In the Internet of Things (IoT) era, hackers are using more than just computers in their cyber assaults. Take for example, a recent incident that knocked out access to many popular U.S.-based websites, including Twitter, PayPal, Etsy, Reddit, and the New York Times. Hackers infected common IoT devices, such as DVRs and webcams, with a malware named Mirai that turned these devices into a powerful botnet army that jammed up traffic to a domain name system (DNS) server. Without the central site, which acts like a telephone directory for the Internet, these websites became unreachable.
This distributed denial of service (DDoS) attack highlights the lack of security in IoT devices today – for evidence see our demos of hacking a drug infusion pump and connected tea kettle. Until manufacturers of insecure IoT devices are made accountable, we’ll see more unwilling soldiers added to DDoS armies.
Botnets on Wheels
Those soldiers could soon include connected and self-driving cars. Unlike the IT industry, which has been dealing with network and security issues for decades, the automotive industry is relatively new to this. That’s a problem, as automotive security is arguably more critical than traditional computer security, since cars can become dangerous weapons both on the road and on the Internet.
Today’s high-end sedan runs software with over 100 million lines of code. It is estimated that for every 1,000 lines of well-written code, there is one security vulnerability. So you can imagine how many potential vulnerabilities can stay dormant for years until exploited by hackers armed with nothing more than OpenGarages’ Car Hacker’s Handbook. Even the new generation of high-tech cars, developed from the ground up with security in mind, are still subject to remote hacks, according to reports.
Let’s fast forward to a few years from now. After a few high-profile security incidents, carmakers have upped their security game to the level of the tech industry. Fully autonomous vehicles are starting to appear, along with related infrastructure: command and control centers that take sensor data from cars to adjust traffic lights, dangerously icy bridges that notify cars to reroute or use extra caution, and cloud-based services that let cars collectively inform each other of dangers ahead (think Waze on steroids).
At that point, networked cars are as secure as mainstream IT infrastructure. But they still have a larger threat surface to deal with because of their mobility. If a car is enlisted into a hacker’s botnet, it can be used to jam the command and control center for a road or region, causing traffic jams and other chaos. Or a hacker bent on acts of terror or destruction could direct a car straight into the path of an 18-wheel truck carrying a dangerous load such as gasoline.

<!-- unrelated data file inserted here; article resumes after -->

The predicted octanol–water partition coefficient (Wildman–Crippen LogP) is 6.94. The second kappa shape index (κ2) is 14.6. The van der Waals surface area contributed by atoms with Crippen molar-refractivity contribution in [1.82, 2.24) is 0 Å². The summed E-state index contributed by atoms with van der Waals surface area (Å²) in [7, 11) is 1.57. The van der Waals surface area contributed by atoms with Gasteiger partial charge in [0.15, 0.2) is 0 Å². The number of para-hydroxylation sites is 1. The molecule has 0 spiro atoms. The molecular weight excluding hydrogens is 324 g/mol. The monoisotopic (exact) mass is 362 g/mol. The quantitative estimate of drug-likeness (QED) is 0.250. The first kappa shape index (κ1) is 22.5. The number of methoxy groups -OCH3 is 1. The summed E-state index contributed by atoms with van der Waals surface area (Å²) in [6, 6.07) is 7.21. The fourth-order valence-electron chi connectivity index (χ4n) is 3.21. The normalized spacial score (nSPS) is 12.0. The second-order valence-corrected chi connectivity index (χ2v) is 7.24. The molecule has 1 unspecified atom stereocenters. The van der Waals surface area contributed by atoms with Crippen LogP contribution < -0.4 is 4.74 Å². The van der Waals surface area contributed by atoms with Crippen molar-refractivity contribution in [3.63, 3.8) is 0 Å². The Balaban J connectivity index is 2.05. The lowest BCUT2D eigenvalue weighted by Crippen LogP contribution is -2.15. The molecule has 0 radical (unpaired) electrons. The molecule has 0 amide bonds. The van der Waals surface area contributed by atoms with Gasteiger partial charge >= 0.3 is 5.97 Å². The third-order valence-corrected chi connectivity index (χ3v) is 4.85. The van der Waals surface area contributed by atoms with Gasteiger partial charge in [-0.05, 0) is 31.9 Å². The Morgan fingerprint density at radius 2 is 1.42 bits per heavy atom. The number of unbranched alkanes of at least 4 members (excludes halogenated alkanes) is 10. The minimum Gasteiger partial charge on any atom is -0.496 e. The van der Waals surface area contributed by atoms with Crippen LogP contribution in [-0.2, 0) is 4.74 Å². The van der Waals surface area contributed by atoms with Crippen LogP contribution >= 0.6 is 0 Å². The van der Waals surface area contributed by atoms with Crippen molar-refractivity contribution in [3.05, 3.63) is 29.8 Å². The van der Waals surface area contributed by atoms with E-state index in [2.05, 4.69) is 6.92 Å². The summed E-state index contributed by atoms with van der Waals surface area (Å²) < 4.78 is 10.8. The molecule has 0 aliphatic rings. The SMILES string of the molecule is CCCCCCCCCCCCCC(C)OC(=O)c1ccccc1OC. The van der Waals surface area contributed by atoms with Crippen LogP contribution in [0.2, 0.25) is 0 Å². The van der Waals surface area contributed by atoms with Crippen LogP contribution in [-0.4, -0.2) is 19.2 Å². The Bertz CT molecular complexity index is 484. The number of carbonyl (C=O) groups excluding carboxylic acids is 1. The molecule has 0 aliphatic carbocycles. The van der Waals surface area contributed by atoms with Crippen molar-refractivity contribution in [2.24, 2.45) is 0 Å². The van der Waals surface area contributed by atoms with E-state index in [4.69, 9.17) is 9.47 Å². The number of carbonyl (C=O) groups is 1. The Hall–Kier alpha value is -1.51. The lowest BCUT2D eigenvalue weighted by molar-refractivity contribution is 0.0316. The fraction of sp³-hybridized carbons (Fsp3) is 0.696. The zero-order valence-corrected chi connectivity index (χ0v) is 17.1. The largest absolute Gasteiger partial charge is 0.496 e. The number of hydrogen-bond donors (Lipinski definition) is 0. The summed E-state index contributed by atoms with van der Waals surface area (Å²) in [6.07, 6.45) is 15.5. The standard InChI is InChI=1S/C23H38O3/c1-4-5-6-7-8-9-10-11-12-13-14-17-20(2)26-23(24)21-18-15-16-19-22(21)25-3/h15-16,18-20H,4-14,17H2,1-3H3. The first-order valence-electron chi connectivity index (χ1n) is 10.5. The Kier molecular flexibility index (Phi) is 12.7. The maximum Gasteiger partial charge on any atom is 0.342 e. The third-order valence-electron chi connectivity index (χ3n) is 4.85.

It’s a critical time in the auto industry, which is why you see forward-looking firms like Ford inking major deals with us. For the last two months, my team at BlackBerry has also been doing software technology roadshows around the world, covering everything needed to make the autonomous car a reality. After hundreds of hours of meetings with car makers, a common theme is emerging: a lack of security standards. In reality, the standards are already here, in the form of algorithms, certificate signings, and secure supply chains. The real issue today is the auto industry’s lack of knowledge about best practices, how to apply security technologies in layers, and, most importantly, how to manage them on an ongoing basis.
Also, a security ecosystem vision has yet to emerge, and, even if it does, it will be different for each carmaker due to how they individually design and manufacture. Our Tier-1 customers that provide parts to carmakers (think Bosch, Delphi, etc.) see security as a competitive advantage and want to promote their own recipe. That actually conflicts with the preferences of automakers, who always want to have second or third sources for any technology, including security.
At BlackBerry QNX, we are not competing with other Tier 1 auto suppliers, and hence can provide solutions available throughout the supply chain. We have been supplying safety-certified embedded software to automakers for over 20 years, with over 60 million cars’ infotainment systems powered by our QNX platform. BlackBerry’s security and privacy have been trusted by world leaders for over two decades – read our credentials and certifications here. Combine that with BlackBerry’s over-the-air (OTA) managed services for timely security patches and functional software updates, our automotive security services consultants, and QNX’s industry know-how, and you understand why BlackBerry is the car industry’s emerging leader in automotive security.
For more on securing autonomous cars, watch our on-demand webinar on Three Aspects of Security for the Software-Defined Car.